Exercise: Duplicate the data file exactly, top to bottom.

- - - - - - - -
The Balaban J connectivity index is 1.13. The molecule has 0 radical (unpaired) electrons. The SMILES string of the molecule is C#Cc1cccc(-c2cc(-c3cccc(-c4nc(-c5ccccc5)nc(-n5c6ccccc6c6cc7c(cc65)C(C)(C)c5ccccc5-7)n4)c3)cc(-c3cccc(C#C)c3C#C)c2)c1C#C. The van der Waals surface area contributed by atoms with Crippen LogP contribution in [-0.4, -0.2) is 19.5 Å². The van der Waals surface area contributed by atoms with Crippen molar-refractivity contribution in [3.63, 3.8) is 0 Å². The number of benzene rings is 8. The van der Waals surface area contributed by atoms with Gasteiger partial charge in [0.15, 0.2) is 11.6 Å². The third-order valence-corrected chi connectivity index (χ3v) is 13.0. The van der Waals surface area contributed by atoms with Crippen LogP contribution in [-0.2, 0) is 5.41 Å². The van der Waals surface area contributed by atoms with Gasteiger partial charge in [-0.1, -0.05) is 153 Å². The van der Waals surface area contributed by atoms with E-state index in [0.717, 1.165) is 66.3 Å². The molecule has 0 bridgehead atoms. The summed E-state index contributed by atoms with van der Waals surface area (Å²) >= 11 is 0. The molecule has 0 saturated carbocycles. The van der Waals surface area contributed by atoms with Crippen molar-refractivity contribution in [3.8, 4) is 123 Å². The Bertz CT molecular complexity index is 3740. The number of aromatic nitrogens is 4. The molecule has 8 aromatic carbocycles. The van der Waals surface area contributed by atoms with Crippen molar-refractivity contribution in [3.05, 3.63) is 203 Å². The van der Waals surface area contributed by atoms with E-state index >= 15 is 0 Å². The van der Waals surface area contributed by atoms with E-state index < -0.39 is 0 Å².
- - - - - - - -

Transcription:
The Balaban J connectivity index is 1.13. The molecule has 0 radical (unpaired) electrons. The SMILES string of the molecule is C#Cc1cccc(-c2cc(-c3cccc(-c4nc(-c5ccccc5)nc(-n5c6ccccc6c6cc7c(cc65)C(C)(C)c5ccccc5-7)n4)c3)cc(-c3cccc(C#C)c3C#C)c2)c1C#C. The van der Waals surface area contributed by atoms with Crippen LogP contribution in [-0.4, -0.2) is 19.5 Å². The van der Waals surface area contributed by atoms with Crippen molar-refractivity contribution in [3.63, 3.8) is 0 Å². The number of benzene rings is 8. The van der Waals surface area contributed by atoms with Gasteiger partial charge in [0.15, 0.2) is 11.6 Å². The third-order valence-corrected chi connectivity index (χ3v) is 13.0. The van der Waals surface area contributed by atoms with Crippen LogP contribution in [-0.2, 0) is 5.41 Å². The van der Waals surface area contributed by atoms with Gasteiger partial charge in [-0.1, -0.05) is 153 Å². The van der Waals surface area contributed by atoms with E-state index in [0.717, 1.165) is 66.3 Å². The molecule has 0 bridgehead atoms. The summed E-state index contributed by atoms with van der Waals surface area (Å²) >= 11 is 0. The molecule has 0 saturated carbocycles. The van der Waals surface area contributed by atoms with Crippen molar-refractivity contribution in [3.8, 4) is 123 Å². The Bertz CT molecular complexity index is 3740. The number of aromatic nitrogens is 4. The molecule has 8 aromatic carbocycles. The van der Waals surface area contributed by atoms with Crippen molar-refractivity contribution in [3.05, 3.63) is 203 Å². The van der Waals surface area contributed by atoms with E-state index >= 15 is 0 Å². The van der Waals surface area contributed by atoms with E-state index < -0.39 is 0 Å².